Watery eyes (epiphora)

Overview  |  Urgent care  |  Symptoms  |  Diagnosis  |  Treatment  |  At-home management  |  FAQs


What are watery eyes?

The term watery eyes, known medically as epiphora, refers to when the eyes make too many tears. You may experience this many times throughout your life — due to cold winds, a smoky environment, or even hay fever — but some eye conditions can cause this problem.

Eye problems that can cause this include:

  • Keratitis 
  • Blepharitis
  • Corneal ulcer
  • Dry eye syndrome
  • Blocked tear ducts
  • A scratched cornea
  • Conjunctivitis (pink eye)
  • Clogged meibomian glands
  • Trichiasis (an ingrown eyelash) 
  • Chalazion, also known as a stye
  • Eyelid abnormalities, such as ectropion or entropion

If you’ve recently had surgery on your eyes, such as cataract surgery, they may also water as they heal.

When to seek urgent care

There are situations when watery eyes may signal a more serious issue that requires urgent treatment. If you experience severe pain in your eyes, sudden changes in vision, such as blurred vision or vision loss, or if the excessive tearing results from an injury to the eye, you must seek immediate medical attention.

These symptoms could indicate a more significant underlying problem, such as a corneal injury, infection, or a foreign object in the eye, which you should address promptly to prevent potential complications.



You may experience watering in one eye or both. Your eyes may water constantly or intermittently, or you might experience watery eyes in the morning only, which a bright light could cause, after having your eyes closed for hours.

Many people with watery eyes will experience other symptoms, depending on the cause. Your eyes may look red or feel itchy, sore, or painful. You might have a stinging or burning sensation, or a dull ache around your eyes with a headache. Some people also experience photophobia (light sensitivity), blurred vision, or feel like they have something in their eye.


A pharmacist can offer some advice for temporary watering, such as teaching you how to clean your eyes. However, if over-the-counter measures don’t help, you should consider booking an appointment with an ophthalmologist (eye specialist).  

One of our expert ophthalmologists will assess your eyes and recommend any appropriate tests. We will perform a physical exam of your eyes and may use a special dye to check how well your tears drain. You may have a blocked tear duct if the colour doesn’t disappear within a few minutes. We might also suggest imaging tests, such as a CT scan or an X-ray.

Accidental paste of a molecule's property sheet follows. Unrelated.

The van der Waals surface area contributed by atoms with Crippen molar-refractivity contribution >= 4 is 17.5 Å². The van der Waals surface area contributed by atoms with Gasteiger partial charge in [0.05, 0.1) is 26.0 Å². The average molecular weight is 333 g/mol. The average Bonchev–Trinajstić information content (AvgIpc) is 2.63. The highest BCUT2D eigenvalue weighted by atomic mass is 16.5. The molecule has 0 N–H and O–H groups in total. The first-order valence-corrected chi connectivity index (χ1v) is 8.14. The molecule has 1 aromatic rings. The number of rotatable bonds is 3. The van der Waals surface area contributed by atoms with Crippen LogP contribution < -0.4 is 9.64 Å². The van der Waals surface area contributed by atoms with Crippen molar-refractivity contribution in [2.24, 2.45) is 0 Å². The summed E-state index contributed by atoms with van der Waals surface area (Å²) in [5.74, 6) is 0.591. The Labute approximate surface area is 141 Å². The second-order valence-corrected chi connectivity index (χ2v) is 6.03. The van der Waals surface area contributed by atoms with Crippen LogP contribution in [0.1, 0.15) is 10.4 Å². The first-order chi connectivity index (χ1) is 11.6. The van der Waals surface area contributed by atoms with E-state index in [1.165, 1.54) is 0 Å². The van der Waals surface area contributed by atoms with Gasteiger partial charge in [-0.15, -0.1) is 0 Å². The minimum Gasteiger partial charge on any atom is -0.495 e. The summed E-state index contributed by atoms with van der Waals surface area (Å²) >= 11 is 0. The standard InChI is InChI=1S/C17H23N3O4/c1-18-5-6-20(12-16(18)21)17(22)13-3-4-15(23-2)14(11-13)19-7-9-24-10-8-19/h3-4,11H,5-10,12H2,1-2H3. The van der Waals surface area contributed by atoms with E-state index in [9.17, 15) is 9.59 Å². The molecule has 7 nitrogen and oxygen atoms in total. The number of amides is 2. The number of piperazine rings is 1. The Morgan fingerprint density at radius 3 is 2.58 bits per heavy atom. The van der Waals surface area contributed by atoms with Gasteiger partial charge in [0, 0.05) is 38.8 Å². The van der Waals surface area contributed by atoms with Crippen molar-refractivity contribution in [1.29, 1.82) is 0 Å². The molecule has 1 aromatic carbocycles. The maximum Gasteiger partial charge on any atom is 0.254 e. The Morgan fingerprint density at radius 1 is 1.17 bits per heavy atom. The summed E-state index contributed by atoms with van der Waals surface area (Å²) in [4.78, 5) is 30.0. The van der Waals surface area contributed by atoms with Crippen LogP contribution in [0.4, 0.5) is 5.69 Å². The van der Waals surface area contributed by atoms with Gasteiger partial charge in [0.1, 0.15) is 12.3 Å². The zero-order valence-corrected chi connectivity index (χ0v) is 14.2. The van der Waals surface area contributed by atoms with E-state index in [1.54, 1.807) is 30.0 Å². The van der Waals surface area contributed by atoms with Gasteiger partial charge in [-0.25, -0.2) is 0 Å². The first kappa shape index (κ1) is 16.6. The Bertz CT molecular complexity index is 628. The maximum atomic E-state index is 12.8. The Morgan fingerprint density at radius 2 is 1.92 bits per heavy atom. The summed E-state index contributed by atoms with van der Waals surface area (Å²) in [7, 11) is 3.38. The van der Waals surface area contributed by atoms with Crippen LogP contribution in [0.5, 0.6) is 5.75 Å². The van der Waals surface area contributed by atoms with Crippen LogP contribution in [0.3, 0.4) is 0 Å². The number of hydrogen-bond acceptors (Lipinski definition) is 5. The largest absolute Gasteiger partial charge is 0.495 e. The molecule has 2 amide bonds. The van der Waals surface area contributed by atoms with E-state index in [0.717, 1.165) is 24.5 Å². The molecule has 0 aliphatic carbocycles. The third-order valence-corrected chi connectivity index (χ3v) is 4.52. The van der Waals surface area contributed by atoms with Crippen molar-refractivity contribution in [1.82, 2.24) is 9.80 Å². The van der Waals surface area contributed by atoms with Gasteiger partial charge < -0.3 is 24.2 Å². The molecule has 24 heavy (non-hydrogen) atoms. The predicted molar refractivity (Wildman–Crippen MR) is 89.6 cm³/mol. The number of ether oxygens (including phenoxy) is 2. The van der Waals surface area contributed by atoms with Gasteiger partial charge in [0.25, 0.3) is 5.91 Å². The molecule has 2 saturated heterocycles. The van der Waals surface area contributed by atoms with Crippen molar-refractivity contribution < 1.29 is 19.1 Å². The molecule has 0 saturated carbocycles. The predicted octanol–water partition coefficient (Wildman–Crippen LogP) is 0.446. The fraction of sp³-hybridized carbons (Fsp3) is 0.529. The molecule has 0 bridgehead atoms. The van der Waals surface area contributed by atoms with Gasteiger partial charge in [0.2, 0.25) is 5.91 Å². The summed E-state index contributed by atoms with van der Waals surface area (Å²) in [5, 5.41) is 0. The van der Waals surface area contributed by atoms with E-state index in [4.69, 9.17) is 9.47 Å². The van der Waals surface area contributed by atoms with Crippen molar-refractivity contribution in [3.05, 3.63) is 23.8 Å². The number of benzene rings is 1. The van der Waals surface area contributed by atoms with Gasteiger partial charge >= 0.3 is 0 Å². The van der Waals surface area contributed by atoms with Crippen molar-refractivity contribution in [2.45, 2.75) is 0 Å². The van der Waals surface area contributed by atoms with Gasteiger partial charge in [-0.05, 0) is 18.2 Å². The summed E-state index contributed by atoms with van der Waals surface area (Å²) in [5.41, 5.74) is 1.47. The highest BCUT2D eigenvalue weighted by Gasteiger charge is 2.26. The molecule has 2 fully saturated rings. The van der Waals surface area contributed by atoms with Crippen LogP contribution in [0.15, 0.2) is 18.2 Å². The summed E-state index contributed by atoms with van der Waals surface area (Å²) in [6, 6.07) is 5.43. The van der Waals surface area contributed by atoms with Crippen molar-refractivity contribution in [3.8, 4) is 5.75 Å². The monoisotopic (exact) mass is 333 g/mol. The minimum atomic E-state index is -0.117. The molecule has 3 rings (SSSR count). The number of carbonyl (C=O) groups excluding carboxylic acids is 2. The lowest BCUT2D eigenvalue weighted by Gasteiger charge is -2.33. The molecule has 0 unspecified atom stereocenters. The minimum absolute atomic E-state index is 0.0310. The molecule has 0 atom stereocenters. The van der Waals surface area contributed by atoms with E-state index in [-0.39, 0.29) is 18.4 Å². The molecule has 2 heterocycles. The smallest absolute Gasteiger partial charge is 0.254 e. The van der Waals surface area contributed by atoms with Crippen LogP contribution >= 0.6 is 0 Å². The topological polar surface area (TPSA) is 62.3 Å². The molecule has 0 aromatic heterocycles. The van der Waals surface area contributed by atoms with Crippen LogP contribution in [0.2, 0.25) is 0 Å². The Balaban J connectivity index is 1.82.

Additional tests we may perform include a slit lamp examination, visual acuity test (eye chart test), or tissue sample. Read our blog to learn more about diagnostic tests available at Oculase: Common eye tests.



You may be able to manage watery eyes at home, but you should seek professional treatment if it persists, as there may be an underlying cause. We may recommend eye drops to lubricate your eyes or prevent an infection.

If eye drops do not help, we may advise watery eyes surgery to address a problem with your eye, such as a punctoplasty or a dacryocystorhinostomy (DCR). Additional surgical procedures can include a ptosis surgery, lid laxity surgery, or blepharoplasty.

How to stop watery eyes at home

If your eyes are watering, take a break from watching TV, scrolling on your phone, or reading. These activities can dry the eyes out as you may blink less often.

If you might have something in your eye, try filling a clean cup with lukewarm water and blinking in the water to wash the eye out. You can also try this with eye drops.

If you have a blocked tear duct, you may be able to resolve it at home by pressing a warm compress on your eyes a few times daily.


Book an appointment

Persistent watery eyes can be more than just a nuisance; they may indicate an underlying issue that needs attention. Our dedicated team is here to assess your condition, provide a thorough examination, and create a personalised treatment plan that suits your needs.

Schedule a consultation today to identify the cause of your symptoms and prioritise your eye health.

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Frequently asked questions

    Epiphora refers to excess watering or tears, whereas lacrimation is automatic and healthy tear production.

    An allergic reaction from hay fever can cause watery eyes, which you can prevent by taking an antihistamine each morning. If it is cold, windy, or sunny outside, you should wear something to protect your eyes and prevent them from drying out.

    It’s unlikely that you would need to take some time off work unless you need surgery. If you work with computers, you should take short breaks to rest your eyes. Remember the 20:20:20 rule: look 20 feet away every 20 minutes for at least 20 seconds.

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